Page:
Land of the free-flow

THE GREAT blackout of 2003 last month has pushed lawmakers and the Bush administration to fast-track needed legislation to ensure that electricity consistently flows to U.S. consumers. And a good thing, too. Because while widespread outages caused by disasters such as Hurricane Isabel may not be preventable, every effort must be made to ensure that the infrastructure can handle the nation's ever-increasing daily grind.

In the two versions of the mammoth energy bill now before Congress, much that relates to improving the electrical grid is worthy, but one of the details is not.


On the good side: Giving the Federal Energy Regulatory Commission real power to enforce reliability standards across the grid is necessary. Clearing the confusion as to who has the last say over placing power lines along federal lands - it would be the Department of Energy - is welcome.

But the section in the House version of the bill that would take eminent domain power from states and give it to the regulator to approve lines on private land, after just a year of debate, is a mistake.


North American transmission lines need upgrades, and transmitters need more connections among state and regional grids. But companies haven't invested in transmission, for three main reasons: It's the least profitable compared with generation or distribution; the standards aren't fixed across states; and siting a new transmission line means applying to the states and facing a potentially dicey public inquiry.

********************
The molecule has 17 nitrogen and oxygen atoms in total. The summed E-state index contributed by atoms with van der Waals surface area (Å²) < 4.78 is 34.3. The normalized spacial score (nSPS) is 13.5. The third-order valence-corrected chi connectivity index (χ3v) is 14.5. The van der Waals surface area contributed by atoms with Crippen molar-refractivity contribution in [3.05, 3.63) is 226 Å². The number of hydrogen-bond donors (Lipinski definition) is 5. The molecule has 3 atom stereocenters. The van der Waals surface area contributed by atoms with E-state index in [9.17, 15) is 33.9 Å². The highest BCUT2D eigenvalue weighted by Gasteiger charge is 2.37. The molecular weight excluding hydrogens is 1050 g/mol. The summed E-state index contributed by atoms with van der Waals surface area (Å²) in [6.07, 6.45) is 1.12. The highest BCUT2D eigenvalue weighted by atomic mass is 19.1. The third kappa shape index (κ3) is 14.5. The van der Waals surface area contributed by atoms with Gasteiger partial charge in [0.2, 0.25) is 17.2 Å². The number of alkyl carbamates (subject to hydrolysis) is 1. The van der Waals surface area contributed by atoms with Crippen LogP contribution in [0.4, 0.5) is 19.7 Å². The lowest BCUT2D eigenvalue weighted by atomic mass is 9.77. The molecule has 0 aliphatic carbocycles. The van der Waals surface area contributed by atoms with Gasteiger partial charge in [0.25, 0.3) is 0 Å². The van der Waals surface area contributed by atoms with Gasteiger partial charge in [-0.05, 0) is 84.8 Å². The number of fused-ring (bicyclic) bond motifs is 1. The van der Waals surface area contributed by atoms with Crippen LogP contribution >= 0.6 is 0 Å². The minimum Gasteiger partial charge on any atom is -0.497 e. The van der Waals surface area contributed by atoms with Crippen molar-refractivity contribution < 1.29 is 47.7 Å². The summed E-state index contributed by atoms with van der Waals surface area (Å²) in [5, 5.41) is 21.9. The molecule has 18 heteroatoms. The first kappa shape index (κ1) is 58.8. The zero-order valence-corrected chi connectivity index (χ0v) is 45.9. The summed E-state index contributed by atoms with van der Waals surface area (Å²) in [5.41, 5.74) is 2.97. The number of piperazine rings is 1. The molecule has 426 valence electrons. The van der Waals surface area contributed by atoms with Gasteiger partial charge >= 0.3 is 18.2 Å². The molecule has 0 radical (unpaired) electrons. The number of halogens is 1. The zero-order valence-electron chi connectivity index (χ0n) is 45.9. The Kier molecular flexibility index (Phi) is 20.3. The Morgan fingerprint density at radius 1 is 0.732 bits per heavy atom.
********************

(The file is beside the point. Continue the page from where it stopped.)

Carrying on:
While the feds could offer incentives for building and should set standards, it is less clear how moving siting decisions to that level would build a stronger system faster. The public outcry over siting decisions would be just as noisy, and when people lose, they sue. Be it a lawsuit against state or federal agencies, the project is still stalled.

And states also don't often turn down transmission companies' siting requests, though it often takes more than a year to get the approval. A study for the Western Governors Association found that no Western state had turned down any siting request, though they had passed some with conditions attached.

A faster fix would be to persuade transmitters to upgrade capacity and reliability along existing corridors while their few bottleneck-breaking new-line requests work through the system. For both, regional agencies can do the trick.

For example, PJM Interconnection, the independent group that runs the power market for Maryland and six other states, has built a transmission expansion plan for the region. It has invested $775 million over the past three years to expand and reinforce the grids, mainly through member utilities getting the permits and doing the work.

FERC would do well to focus on monitoring the grids and maintaining and developing a free-flowing market for power. Better that the feds define the need, and let the locals find the solution.